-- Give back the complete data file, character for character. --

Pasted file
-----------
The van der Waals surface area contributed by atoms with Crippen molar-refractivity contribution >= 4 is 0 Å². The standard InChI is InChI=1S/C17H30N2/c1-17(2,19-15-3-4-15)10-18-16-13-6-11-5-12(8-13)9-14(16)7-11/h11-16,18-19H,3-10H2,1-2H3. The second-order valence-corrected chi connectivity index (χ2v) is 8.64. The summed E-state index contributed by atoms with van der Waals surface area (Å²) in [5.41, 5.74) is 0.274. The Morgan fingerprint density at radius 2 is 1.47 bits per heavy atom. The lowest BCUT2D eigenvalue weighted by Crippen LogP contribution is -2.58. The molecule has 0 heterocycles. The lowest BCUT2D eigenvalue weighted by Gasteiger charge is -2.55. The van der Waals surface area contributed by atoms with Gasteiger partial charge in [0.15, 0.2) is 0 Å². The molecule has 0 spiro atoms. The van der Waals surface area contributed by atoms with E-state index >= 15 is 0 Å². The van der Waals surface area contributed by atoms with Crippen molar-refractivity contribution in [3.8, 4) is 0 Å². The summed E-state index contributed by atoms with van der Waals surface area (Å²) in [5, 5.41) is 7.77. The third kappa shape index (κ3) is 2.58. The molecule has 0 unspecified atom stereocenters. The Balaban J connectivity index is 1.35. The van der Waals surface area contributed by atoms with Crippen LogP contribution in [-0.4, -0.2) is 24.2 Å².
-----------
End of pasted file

The van der Waals surface area contributed by atoms with Crippen molar-refractivity contribution >= 4 is 0 Å². The standard InChI is InChI=1S/C17H30N2/c1-17(2,19-15-3-4-15)10-18-16-13-6-11-5-12(8-13)9-14(16)7-11/h11-16,18-19H,3-10H2,1-2H3. The second-order valence-corrected chi connectivity index (χ2v) is 8.64. The summed E-state index contributed by atoms with van der Waals surface area (Å²) in [5.41, 5.74) is 0.274. The Morgan fingerprint density at radius 2 is 1.47 bits per heavy atom. The lowest BCUT2D eigenvalue weighted by Crippen LogP contribution is -2.58. The molecule has 0 heterocycles. The lowest BCUT2D eigenvalue weighted by Gasteiger charge is -2.55. The van der Waals surface area contributed by atoms with Gasteiger partial charge in [0.15, 0.2) is 0 Å². The molecule has 0 spiro atoms. The van der Waals surface area contributed by atoms with E-state index >= 15 is 0 Å². The van der Waals surface area contributed by atoms with Crippen molar-refractivity contribution in [3.8, 4) is 0 Å². The summed E-state index contributed by atoms with van der Waals surface area (Å²) in [5, 5.41) is 7.77. The third kappa shape index (κ3) is 2.58. The molecule has 0 unspecified atom stereocenters. The Balaban J connectivity index is 1.35. The van der Waals surface area contributed by atoms with Crippen LogP contribution in [-0.4, -0.2) is 24.2 Å².